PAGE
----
In English, many things are named after a particular country – but have you ever wondered what those things are called in those countries?
1sordoto be deaf in one ear — (permanently) ser sordo de un oído
- to go deaf — quedarse sordo
- he's deaf and dumb — es sordomudo
- He is profoundly deaf and uses hearing aids until he can have a cochlea implant later this year.
- I turned the volume down some so I wouldn't go completely deaf.
- He discovered the blast had made him quite deaf, and it was many days before his hearing was restored.
- Severely deaf children cannot hear their own voices.
- He was left deaf in his left ear with limited hearing in his right ear.
- He was not taught to sign at his school for the deaf and was instead taught to adapt to the hearing world by lip reading.
- In the meantime I continue to consider training as a teacher of the deaf, though without any actual action on my part.
- Ashton became deaf at the age of just 18 months after suffering a bout of pneumonia.
- Education Bradford is proposing to teach more deaf children in the district's mainstream schools.
- If you're talking to a deaf person and a hearing person, don't just focus on the hearing person.
- Budgie is a hearing dog for the deaf and was brought in for assembly by his owner Tracy Lewis, who lives in the town.
- The use of sign language by both the deaf and hearing communities is noteworthy as well.
- The father of two has lived in the country for the past 29 years after moving there to set up a charity working with the deaf.
- Several other schools for the deaf from different districts supported the effort.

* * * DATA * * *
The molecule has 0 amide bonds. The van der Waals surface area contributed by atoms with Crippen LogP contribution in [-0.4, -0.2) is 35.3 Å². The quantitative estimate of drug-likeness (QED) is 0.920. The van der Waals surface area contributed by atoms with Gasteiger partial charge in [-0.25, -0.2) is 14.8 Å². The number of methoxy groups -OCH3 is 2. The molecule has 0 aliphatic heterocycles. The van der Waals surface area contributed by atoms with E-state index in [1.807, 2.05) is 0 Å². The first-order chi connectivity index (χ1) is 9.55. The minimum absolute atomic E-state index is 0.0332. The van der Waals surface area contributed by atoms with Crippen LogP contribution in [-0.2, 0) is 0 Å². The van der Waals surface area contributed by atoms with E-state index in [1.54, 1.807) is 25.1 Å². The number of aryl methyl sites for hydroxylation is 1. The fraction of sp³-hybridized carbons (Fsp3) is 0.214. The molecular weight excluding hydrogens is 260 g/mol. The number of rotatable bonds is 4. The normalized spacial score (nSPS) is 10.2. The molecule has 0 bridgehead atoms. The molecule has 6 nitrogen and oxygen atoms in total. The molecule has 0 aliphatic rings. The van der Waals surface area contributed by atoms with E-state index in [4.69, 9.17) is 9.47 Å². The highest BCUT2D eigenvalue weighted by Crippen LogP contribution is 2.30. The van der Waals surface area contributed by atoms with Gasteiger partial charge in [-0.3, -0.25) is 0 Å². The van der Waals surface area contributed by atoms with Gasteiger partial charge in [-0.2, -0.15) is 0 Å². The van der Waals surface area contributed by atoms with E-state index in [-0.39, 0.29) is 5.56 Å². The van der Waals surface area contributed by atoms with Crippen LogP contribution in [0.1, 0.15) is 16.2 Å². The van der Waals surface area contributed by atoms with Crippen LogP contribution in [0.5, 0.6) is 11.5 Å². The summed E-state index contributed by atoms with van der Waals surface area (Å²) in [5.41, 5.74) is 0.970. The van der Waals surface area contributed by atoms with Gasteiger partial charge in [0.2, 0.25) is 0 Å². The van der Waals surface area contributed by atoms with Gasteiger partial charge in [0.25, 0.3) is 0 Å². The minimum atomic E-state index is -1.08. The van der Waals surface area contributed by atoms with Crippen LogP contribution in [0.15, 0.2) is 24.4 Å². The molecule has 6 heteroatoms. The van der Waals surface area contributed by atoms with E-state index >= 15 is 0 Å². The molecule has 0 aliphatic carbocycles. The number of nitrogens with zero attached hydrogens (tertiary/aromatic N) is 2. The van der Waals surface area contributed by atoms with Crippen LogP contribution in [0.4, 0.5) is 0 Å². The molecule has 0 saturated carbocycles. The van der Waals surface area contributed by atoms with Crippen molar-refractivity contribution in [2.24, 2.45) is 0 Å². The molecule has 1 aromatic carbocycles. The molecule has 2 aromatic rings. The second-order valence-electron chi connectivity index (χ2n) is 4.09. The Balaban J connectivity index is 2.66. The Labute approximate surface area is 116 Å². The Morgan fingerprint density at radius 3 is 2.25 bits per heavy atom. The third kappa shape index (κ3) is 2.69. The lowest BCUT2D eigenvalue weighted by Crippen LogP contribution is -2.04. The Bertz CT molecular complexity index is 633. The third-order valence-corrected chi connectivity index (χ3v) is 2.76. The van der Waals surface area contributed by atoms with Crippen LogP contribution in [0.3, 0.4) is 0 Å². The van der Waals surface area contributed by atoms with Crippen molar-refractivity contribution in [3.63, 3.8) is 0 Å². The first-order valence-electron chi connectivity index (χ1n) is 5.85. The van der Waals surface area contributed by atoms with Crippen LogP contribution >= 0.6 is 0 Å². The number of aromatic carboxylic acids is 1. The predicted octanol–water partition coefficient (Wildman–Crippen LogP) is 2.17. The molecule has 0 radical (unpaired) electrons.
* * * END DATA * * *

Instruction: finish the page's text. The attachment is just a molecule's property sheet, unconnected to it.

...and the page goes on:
- Thorn Park School is a day special school for deaf and partially hearing children from two to sixteen years of age.
- He has been in India ever since, setting up his own centre for the deaf at Nambikkai, on the country's southern tip.
- Forty-four of the children have hearing problems or are deaf, and the rest are orphans.
- The first couple he tried were both profoundly deaf, and he didn't get much reaction beyond a bewildered smile.
- Matthew led a sponsored cycle ride to help to buy a hearing dog for a profoundly deaf teacher at the college.
- Amazingly, an appeal judge and the Supreme Court judge ruled that he was not deaf, but merely hard of hearing.
2(unwilling to hear)to be deaf to sth — hacer oídos sordos a algo
- he was deaf to her pleas/protests — hizo oídos sordos a sus ruegos/protestas
- Such was the constant buzzing around our ears that at first we were deaf to the sound of inbound propellers.
- All these people are completely deaf to the pleas of business.
- Will it also turn deaf to their pleas and allow the demolition of the secular order?
- He is not for turning; he is deaf to reason.
- Fear and horror became a routine in Kemet while Akhenaten was blind and deaf to the cries of his people.
- I know there are none so deaf as those who do not want to hear, and that applies to the Leader of the Opposition.
- You appear to excel at giving orders but are deaf to the needs of your employees.
- At this stage he's practically deaf to the cursing that fills the dressing room.
- As I said last weekend, it's easy to become deaf to the sirens in Hackney.
- Downing Street seems determined to remain deaf to all these voices of reason.
- Rule of mob is deaf to the voices of reason, and hence the rule of mob must be stopped at all costs.
- But the father, deaf to his cries, slays him in his house and prepares an evil feast.
- Or do you rationalize your way into making decisions and following paths that keep you deaf to your inner voice?
- The ski industry is not deaf to criticism that it leaves a heavy footprint on the land.
- While those in positions to bring about change are deaf to their silent cries, WE can respond.
- It may be that I've been deaf to the roar of protest that has met this authoritarian and intrusive measure.
- The soldiers would mumble rude things at us under their breath, so we learned to be deaf to them, or pretend to be.
- While the people have never been louder, the leaders have never been more deaf.
- Why don't they take these blind, deaf and dumb politicians of their community to task?
- I winced in pain, so distracted by his intensity that I was deaf to the clunking of boots on the concrete floor.
1the deaf — los sordos malsonante despectivo
- the deaf and dumb — los sordomudos
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